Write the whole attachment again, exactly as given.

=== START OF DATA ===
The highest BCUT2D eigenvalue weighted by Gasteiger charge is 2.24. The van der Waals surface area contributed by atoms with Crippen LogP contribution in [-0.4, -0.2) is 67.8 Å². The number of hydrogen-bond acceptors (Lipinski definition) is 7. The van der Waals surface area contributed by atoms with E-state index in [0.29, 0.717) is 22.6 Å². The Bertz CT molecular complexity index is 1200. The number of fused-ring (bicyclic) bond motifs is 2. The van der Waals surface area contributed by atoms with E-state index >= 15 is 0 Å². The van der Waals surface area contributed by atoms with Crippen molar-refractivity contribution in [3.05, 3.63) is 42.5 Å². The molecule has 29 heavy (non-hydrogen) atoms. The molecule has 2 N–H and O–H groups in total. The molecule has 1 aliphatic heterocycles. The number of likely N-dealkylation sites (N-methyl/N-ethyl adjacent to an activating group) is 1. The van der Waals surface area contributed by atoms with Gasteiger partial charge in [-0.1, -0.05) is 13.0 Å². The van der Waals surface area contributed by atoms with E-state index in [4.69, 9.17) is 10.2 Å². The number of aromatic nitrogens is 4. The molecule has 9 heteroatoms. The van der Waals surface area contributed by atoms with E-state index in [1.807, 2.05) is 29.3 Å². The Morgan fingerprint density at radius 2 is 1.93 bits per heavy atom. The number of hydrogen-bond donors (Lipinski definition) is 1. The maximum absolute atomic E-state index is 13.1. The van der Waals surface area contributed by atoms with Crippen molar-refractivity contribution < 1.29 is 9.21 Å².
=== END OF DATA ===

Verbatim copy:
The highest BCUT2D eigenvalue weighted by Gasteiger charge is 2.24. The van der Waals surface area contributed by atoms with Crippen LogP contribution in [-0.4, -0.2) is 67.8 Å². The number of hydrogen-bond acceptors (Lipinski definition) is 7. The van der Waals surface area contributed by atoms with E-state index in [0.29, 0.717) is 22.6 Å². The Bertz CT molecular complexity index is 1200. The number of fused-ring (bicyclic) bond motifs is 2. The van der Waals surface area contributed by atoms with E-state index >= 15 is 0 Å². The van der Waals surface area contributed by atoms with Crippen molar-refractivity contribution in [3.05, 3.63) is 42.5 Å². The molecule has 29 heavy (non-hydrogen) atoms. The molecule has 2 N–H and O–H groups in total. The molecule has 1 aliphatic heterocycles. The number of likely N-dealkylation sites (N-methyl/N-ethyl adjacent to an activating group) is 1. The van der Waals surface area contributed by atoms with Gasteiger partial charge in [-0.1, -0.05) is 13.0 Å². The van der Waals surface area contributed by atoms with E-state index in [4.69, 9.17) is 10.2 Å². The number of aromatic nitrogens is 4. The molecule has 9 heteroatoms. The van der Waals surface area contributed by atoms with E-state index in [1.807, 2.05) is 29.3 Å². The Morgan fingerprint density at radius 2 is 1.93 bits per heavy atom. The number of hydrogen-bond donors (Lipinski definition) is 1. The maximum absolute atomic E-state index is 13.1. The van der Waals surface area contributed by atoms with Crippen molar-refractivity contribution < 1.29 is 9.21 Å².